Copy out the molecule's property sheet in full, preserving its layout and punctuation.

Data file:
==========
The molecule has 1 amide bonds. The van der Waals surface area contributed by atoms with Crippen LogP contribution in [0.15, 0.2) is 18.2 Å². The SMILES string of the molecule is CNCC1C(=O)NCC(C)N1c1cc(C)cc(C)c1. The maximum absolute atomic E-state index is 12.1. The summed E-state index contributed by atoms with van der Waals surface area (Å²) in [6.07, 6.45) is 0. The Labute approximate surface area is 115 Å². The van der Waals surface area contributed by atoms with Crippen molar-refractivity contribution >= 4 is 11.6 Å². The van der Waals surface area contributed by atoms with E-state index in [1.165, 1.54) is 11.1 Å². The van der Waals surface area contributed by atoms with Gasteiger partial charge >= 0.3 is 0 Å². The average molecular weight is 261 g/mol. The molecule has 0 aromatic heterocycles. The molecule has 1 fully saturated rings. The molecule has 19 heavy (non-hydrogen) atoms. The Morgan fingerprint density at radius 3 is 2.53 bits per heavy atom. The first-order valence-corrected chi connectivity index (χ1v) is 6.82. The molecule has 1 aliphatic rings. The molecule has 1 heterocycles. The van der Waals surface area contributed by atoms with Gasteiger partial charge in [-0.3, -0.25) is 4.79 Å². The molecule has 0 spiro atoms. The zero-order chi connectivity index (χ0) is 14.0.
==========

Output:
The molecule has 1 amide bonds. The van der Waals surface area contributed by atoms with Crippen LogP contribution in [0.15, 0.2) is 18.2 Å². The SMILES string of the molecule is CNCC1C(=O)NCC(C)N1c1cc(C)cc(C)c1. The maximum absolute atomic E-state index is 12.1. The summed E-state index contributed by atoms with van der Waals surface area (Å²) in [6.07, 6.45) is 0. The Labute approximate surface area is 115 Å². The van der Waals surface area contributed by atoms with Crippen molar-refractivity contribution >= 4 is 11.6 Å². The van der Waals surface area contributed by atoms with E-state index in [1.165, 1.54) is 11.1 Å². The van der Waals surface area contributed by atoms with Gasteiger partial charge >= 0.3 is 0 Å². The average molecular weight is 261 g/mol. The molecule has 0 aromatic heterocycles. The molecule has 1 fully saturated rings. The molecule has 19 heavy (non-hydrogen) atoms. The Morgan fingerprint density at radius 3 is 2.53 bits per heavy atom. The first-order valence-corrected chi connectivity index (χ1v) is 6.82. The molecule has 1 aliphatic rings. The molecule has 1 heterocycles. The van der Waals surface area contributed by atoms with Gasteiger partial charge in [-0.3, -0.25) is 4.79 Å². The molecule has 0 spiro atoms. The zero-order chi connectivity index (χ0) is 14.0.